In June 1953, American cartoonist Walt Kelly wrote about human frailty in the introduction to The Pogo Papers, a compilation of his cartoon strip, Pogo:
There is no need to sally forth, for it remains true that those things which make us human are, curiously enough, always close at hand. Resolve then, that on this very ground, with small flags waving and tinny blasts on tiny trumpets, we shall meet the enemy, and not only may he be ours, he may be us.
Kelly’s words ring especially true today with respect to the murky underworld of cybercrime and insider threats. According to a 2012 financial services sector study by the Software Engineering Institute (SEI), the impact of insider attacks is considerable. Each attack, which, on average, remains undetected for 32 months, costs the victim between $382,750 and $479,000. More frightening still is the fact that over a third of insider attacks target the personally identifiable information (PII) of either employees or customers.
Those facts alone are cause for concern. But it gets worse. The statistics cited above apply only to malicious insiders. Mounting evidence indicates the magnitude of risks realized due to unwitting insider threat actors. Unwitting insider threats are trusted persons who fail to exercise good cyber hygiene. This can range from failing to follow good patch management practices to opening email attachments and clicking on links found in communications from untrusted sources.
The impact of the unwitting insider threat is large. According to a report published by the Ponemon Institute in December 2013, the costs to remediate damage caused by an advanced persistent threat (APT) attack run as high as $18 million ($9.4 million in reputational damage, $3.1 million in lost user productivity, $3 million in lost revenue and business disruption, and $2.5 million in technical support costs). Approximately 50% of known APT attacks are initiated through phishing or spear phishing attacks. Put another way, half of successful APT attacks succeed because of users with poor cyber hygiene habits, or unwitting insider threat actors.
It’s worth noting that these are just the costs that can be quantified economically. The impact to national security of cyber attacks occasioned through the actions of either malicious or unwitting insiders is impossible to fully quantify. Perhaps the words of Executive Order 13526, which describes certain information as being so sensitive that its unauthorized disclosure can reasonably be expected to “cause exceptionally grave damage to the national security,” best illustrates the point.
Despite the prevalence and potential consequences of cyber attacks originating from insider threats, there have been few, if any, regulatory attempts to mitigate the problem within the national security space. Thankfully, that state of affairs is about to change with the upcoming issuance of Conforming Change 2 of the National Industrial Security Program Operating Manual (NISPOM) by the US Department of Defense through the Defense Security Service (DSS). The NISPOM establishes standards, procedures, and requirements for all government contractors who have access to or manage classified information.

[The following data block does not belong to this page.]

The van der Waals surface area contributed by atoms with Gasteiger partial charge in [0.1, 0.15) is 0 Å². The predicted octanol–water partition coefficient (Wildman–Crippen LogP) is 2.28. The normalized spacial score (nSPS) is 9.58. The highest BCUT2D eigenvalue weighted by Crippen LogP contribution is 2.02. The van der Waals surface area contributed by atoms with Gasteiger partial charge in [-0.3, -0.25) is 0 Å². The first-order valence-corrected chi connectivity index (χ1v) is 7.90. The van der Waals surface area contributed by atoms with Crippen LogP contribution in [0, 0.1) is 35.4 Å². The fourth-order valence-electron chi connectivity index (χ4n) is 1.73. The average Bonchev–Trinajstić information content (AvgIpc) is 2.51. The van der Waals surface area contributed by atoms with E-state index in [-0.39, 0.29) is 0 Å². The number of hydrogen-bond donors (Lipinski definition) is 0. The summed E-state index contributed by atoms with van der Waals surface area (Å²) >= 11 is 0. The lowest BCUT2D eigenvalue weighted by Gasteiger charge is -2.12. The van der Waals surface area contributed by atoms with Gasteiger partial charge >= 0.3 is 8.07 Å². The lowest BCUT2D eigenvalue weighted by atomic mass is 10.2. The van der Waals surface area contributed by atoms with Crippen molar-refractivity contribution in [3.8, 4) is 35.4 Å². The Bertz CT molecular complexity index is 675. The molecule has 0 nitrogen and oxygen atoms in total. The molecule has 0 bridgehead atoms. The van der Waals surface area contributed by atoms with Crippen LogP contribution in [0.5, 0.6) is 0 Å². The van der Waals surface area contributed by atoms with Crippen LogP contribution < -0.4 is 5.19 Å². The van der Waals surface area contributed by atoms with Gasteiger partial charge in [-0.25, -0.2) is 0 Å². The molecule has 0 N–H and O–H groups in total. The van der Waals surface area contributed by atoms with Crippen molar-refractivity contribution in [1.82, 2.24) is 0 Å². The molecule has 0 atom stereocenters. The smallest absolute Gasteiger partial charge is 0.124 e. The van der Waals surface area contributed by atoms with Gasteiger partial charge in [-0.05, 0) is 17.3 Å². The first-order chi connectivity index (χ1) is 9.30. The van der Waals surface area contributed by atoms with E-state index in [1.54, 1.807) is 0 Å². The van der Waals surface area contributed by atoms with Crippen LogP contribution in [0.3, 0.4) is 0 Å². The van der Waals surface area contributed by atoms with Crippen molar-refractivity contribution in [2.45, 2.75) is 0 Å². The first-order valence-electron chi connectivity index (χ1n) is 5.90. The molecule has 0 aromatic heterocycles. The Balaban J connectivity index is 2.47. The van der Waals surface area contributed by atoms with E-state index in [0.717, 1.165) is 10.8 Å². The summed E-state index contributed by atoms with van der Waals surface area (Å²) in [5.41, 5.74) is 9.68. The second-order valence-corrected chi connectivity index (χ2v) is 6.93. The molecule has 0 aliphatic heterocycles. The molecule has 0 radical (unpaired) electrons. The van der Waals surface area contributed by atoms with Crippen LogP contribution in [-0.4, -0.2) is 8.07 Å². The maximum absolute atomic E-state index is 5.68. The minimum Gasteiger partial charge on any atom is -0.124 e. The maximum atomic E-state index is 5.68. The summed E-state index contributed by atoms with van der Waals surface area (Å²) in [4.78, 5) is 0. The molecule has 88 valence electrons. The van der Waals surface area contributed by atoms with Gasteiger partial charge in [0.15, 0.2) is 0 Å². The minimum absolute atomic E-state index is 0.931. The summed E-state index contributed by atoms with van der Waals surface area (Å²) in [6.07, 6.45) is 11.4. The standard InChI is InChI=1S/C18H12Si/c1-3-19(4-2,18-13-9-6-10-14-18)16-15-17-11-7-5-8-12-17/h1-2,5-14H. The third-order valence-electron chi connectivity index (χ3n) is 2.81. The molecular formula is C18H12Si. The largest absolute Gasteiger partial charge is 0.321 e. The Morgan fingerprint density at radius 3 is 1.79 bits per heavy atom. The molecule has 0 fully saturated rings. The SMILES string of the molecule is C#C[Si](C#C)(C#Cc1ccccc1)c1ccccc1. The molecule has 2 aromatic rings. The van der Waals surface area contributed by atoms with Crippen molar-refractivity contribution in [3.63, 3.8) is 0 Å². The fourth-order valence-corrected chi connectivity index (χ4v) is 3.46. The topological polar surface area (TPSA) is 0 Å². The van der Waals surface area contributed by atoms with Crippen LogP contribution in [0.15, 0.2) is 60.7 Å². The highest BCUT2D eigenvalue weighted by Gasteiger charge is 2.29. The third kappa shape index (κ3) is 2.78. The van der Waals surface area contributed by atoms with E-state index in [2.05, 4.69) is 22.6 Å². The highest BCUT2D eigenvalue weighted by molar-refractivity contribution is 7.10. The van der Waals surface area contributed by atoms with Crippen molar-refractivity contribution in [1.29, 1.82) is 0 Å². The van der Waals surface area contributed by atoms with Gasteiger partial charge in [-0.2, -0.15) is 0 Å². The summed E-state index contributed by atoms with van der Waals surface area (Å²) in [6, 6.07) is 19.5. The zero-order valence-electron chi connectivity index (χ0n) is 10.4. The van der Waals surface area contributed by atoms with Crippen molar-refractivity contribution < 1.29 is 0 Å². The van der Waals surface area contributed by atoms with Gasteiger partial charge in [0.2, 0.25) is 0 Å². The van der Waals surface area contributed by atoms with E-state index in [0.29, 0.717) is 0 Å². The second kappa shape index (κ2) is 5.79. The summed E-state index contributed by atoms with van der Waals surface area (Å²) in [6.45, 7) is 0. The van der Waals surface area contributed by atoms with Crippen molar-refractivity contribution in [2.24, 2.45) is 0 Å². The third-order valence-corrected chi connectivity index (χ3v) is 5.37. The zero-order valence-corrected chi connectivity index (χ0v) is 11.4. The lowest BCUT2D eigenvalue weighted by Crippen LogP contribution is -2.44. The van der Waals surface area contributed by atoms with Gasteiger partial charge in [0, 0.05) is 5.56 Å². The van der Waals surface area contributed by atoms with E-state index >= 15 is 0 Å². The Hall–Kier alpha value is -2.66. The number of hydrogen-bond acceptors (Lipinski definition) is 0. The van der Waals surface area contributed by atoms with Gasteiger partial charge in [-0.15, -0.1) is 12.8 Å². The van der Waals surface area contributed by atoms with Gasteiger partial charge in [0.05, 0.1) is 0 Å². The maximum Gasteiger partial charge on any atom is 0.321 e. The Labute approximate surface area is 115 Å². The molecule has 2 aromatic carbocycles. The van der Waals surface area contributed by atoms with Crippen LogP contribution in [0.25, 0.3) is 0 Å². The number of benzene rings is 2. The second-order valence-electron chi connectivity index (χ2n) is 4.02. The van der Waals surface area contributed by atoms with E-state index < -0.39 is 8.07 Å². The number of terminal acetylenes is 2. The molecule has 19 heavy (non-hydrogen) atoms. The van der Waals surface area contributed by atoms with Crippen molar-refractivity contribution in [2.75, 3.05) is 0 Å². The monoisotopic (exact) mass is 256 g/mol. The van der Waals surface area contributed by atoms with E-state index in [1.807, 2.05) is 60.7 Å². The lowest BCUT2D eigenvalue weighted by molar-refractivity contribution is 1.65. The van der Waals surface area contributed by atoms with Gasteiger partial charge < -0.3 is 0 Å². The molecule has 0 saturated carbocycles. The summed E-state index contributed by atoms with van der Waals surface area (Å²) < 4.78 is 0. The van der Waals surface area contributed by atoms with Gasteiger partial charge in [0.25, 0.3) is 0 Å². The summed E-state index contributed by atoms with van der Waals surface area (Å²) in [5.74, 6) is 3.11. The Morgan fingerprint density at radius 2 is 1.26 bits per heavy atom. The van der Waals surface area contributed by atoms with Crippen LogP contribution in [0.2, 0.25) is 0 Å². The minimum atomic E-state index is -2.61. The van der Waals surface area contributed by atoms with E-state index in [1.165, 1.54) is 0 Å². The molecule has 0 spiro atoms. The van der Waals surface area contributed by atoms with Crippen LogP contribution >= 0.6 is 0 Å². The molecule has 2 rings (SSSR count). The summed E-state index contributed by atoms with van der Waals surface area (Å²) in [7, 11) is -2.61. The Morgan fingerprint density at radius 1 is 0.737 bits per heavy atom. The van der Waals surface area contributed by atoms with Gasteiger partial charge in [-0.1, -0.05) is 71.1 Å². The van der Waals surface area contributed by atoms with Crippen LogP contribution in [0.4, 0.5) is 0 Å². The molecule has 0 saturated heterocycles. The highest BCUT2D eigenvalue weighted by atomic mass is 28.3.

Specifically, Conforming Change 2 will require all cleared US government contractors to establish an insider threat program that gathers, integrates, and reports relevant information on insider threat activity in accordance with Executive Order 13587. Additionally, contractors will be required to designate a senior official to manage the insider threat program to ensure that it has the necessary levels of executive authority within the organization.
Conforming Change 2 requires contractors to maintain, and be prepared to provide, records pertinent to insider threat information, including:
- Counterintelligence and security records
- Network data
- Personnel records
Importantly, Conforming Change 2 also requires that contractor personnel be properly trained with respect to insider threats within 30 days of hiring or before being granted access to classified information. The training must cover:
- Counterintelligence and security fundamentals including applicable legal issues
- Procedures for conducting insider threat response actions
- Laws and regulations on gathering, integrating, retaining, safeguarding, and using records and data and on the consequences of misuse of such information
- Legal, civil liberties, and privacy policies
- Detecting and reporting insider threats
Perhaps the most effective component of the change is that contractors will now be required to monitor activity on classified networks to detect insider threat indicators. While implementation details are not specified, monitoring mechanisms must adhere to guidance issued by the Cognizant Security Agency (CSA) and federal systems requirements as specified by FISMA, NIST, CNSS, and others.
Is Conforming Change 2 a silver bullet with respect to the insider threats? No. But it does provide sorely needed regulatory teeth to address a problem that has long plagued both industry and government. And DSS taking steps toward that end is indisputably a good thing.